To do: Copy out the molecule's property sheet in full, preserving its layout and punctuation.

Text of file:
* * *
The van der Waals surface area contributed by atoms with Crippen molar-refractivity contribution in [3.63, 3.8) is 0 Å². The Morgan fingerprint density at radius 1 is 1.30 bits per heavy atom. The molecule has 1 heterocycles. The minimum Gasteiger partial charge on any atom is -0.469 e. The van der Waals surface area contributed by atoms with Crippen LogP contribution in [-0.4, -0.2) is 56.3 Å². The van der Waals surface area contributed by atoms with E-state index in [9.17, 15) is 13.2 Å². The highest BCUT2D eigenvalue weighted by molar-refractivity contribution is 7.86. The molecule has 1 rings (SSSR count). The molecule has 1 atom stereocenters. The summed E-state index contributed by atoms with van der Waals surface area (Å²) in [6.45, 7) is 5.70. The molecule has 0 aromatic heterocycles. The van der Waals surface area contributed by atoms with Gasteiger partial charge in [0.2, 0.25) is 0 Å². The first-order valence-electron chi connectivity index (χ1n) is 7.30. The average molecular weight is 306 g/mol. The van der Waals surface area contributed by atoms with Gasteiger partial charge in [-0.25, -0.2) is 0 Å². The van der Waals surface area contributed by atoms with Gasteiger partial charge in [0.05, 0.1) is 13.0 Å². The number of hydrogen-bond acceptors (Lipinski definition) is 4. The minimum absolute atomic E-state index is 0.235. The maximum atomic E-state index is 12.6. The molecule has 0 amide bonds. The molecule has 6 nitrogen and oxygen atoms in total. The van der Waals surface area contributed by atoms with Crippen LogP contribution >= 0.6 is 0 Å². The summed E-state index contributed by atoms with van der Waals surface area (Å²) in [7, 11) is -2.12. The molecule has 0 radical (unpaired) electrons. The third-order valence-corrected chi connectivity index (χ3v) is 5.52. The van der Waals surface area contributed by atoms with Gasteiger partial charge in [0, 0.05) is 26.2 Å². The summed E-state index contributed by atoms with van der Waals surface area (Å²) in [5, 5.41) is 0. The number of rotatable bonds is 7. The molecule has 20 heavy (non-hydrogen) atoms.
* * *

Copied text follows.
The van der Waals surface area contributed by atoms with Crippen molar-refractivity contribution in [3.63, 3.8) is 0 Å². The Morgan fingerprint density at radius 1 is 1.30 bits per heavy atom. The molecule has 1 heterocycles. The minimum Gasteiger partial charge on any atom is -0.469 e. The van der Waals surface area contributed by atoms with Crippen LogP contribution in [-0.4, -0.2) is 56.3 Å². The van der Waals surface area contributed by atoms with E-state index in [9.17, 15) is 13.2 Å². The highest BCUT2D eigenvalue weighted by molar-refractivity contribution is 7.86. The molecule has 1 rings (SSSR count). The molecule has 1 atom stereocenters. The summed E-state index contributed by atoms with van der Waals surface area (Å²) in [6.45, 7) is 5.70. The molecule has 0 aromatic heterocycles. The van der Waals surface area contributed by atoms with Gasteiger partial charge in [0.2, 0.25) is 0 Å². The first-order valence-electron chi connectivity index (χ1n) is 7.30. The average molecular weight is 306 g/mol. The van der Waals surface area contributed by atoms with Gasteiger partial charge in [-0.25, -0.2) is 0 Å². The van der Waals surface area contributed by atoms with Gasteiger partial charge in [0.05, 0.1) is 13.0 Å². The number of hydrogen-bond acceptors (Lipinski definition) is 4. The minimum absolute atomic E-state index is 0.235. The maximum atomic E-state index is 12.6. The molecule has 0 amide bonds. The molecule has 6 nitrogen and oxygen atoms in total. The van der Waals surface area contributed by atoms with Crippen LogP contribution >= 0.6 is 0 Å². The summed E-state index contributed by atoms with van der Waals surface area (Å²) in [7, 11) is -2.12. The molecule has 0 radical (unpaired) electrons. The third-order valence-corrected chi connectivity index (χ3v) is 5.52. The van der Waals surface area contributed by atoms with Gasteiger partial charge in [0, 0.05) is 26.2 Å². The summed E-state index contributed by atoms with van der Waals surface area (Å²) in [5, 5.41) is 0. The number of rotatable bonds is 7. The molecule has 20 heavy (non-hydrogen) atoms.